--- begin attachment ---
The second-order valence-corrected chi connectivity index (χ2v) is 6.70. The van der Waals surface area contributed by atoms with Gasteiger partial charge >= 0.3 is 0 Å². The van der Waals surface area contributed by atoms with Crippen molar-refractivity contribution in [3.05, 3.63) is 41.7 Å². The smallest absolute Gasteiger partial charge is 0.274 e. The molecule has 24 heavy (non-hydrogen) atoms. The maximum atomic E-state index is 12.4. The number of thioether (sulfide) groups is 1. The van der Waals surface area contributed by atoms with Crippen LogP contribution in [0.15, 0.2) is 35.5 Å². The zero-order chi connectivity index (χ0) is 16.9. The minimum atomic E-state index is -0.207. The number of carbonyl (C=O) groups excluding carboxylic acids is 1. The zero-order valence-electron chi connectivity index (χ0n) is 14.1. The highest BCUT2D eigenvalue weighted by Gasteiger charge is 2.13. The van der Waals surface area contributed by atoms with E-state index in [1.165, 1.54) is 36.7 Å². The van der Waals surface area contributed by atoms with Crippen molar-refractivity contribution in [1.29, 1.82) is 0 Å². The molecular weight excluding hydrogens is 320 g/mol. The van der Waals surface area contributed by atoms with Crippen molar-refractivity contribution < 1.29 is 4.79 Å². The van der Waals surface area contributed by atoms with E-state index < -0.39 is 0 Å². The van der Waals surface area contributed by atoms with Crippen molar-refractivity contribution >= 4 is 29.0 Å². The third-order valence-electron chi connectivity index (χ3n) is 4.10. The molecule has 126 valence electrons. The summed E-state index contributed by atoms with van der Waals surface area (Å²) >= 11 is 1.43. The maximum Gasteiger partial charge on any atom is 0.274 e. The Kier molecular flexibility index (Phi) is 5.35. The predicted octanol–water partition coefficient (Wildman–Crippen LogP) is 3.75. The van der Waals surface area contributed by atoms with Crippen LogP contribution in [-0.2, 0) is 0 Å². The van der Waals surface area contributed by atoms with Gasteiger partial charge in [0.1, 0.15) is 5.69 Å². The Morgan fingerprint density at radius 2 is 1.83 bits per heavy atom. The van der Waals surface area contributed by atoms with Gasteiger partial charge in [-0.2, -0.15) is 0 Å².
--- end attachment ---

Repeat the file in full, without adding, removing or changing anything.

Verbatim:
The second-order valence-corrected chi connectivity index (χ2v) is 6.70. The van der Waals surface area contributed by atoms with Gasteiger partial charge >= 0.3 is 0 Å². The van der Waals surface area contributed by atoms with Crippen molar-refractivity contribution in [3.05, 3.63) is 41.7 Å². The smallest absolute Gasteiger partial charge is 0.274 e. The molecule has 24 heavy (non-hydrogen) atoms. The maximum atomic E-state index is 12.4. The number of thioether (sulfide) groups is 1. The van der Waals surface area contributed by atoms with Crippen LogP contribution in [0.15, 0.2) is 35.5 Å². The zero-order chi connectivity index (χ0) is 16.9. The minimum atomic E-state index is -0.207. The number of carbonyl (C=O) groups excluding carboxylic acids is 1. The zero-order valence-electron chi connectivity index (χ0n) is 14.1. The highest BCUT2D eigenvalue weighted by Gasteiger charge is 2.13. The van der Waals surface area contributed by atoms with E-state index in [1.165, 1.54) is 36.7 Å². The van der Waals surface area contributed by atoms with Crippen molar-refractivity contribution in [1.29, 1.82) is 0 Å². The molecular weight excluding hydrogens is 320 g/mol. The van der Waals surface area contributed by atoms with Crippen molar-refractivity contribution < 1.29 is 4.79 Å². The van der Waals surface area contributed by atoms with E-state index < -0.39 is 0 Å². The van der Waals surface area contributed by atoms with Crippen molar-refractivity contribution >= 4 is 29.0 Å². The third-order valence-electron chi connectivity index (χ3n) is 4.10. The molecule has 126 valence electrons. The summed E-state index contributed by atoms with van der Waals surface area (Å²) >= 11 is 1.43. The maximum Gasteiger partial charge on any atom is 0.274 e. The Kier molecular flexibility index (Phi) is 5.35. The predicted octanol–water partition coefficient (Wildman–Crippen LogP) is 3.75. The van der Waals surface area contributed by atoms with Crippen LogP contribution in [-0.2, 0) is 0 Å². The van der Waals surface area contributed by atoms with Gasteiger partial charge in [0.1, 0.15) is 5.69 Å². The Morgan fingerprint density at radius 2 is 1.83 bits per heavy atom. The van der Waals surface area contributed by atoms with Gasteiger partial charge in [-0.2, -0.15) is 0 Å².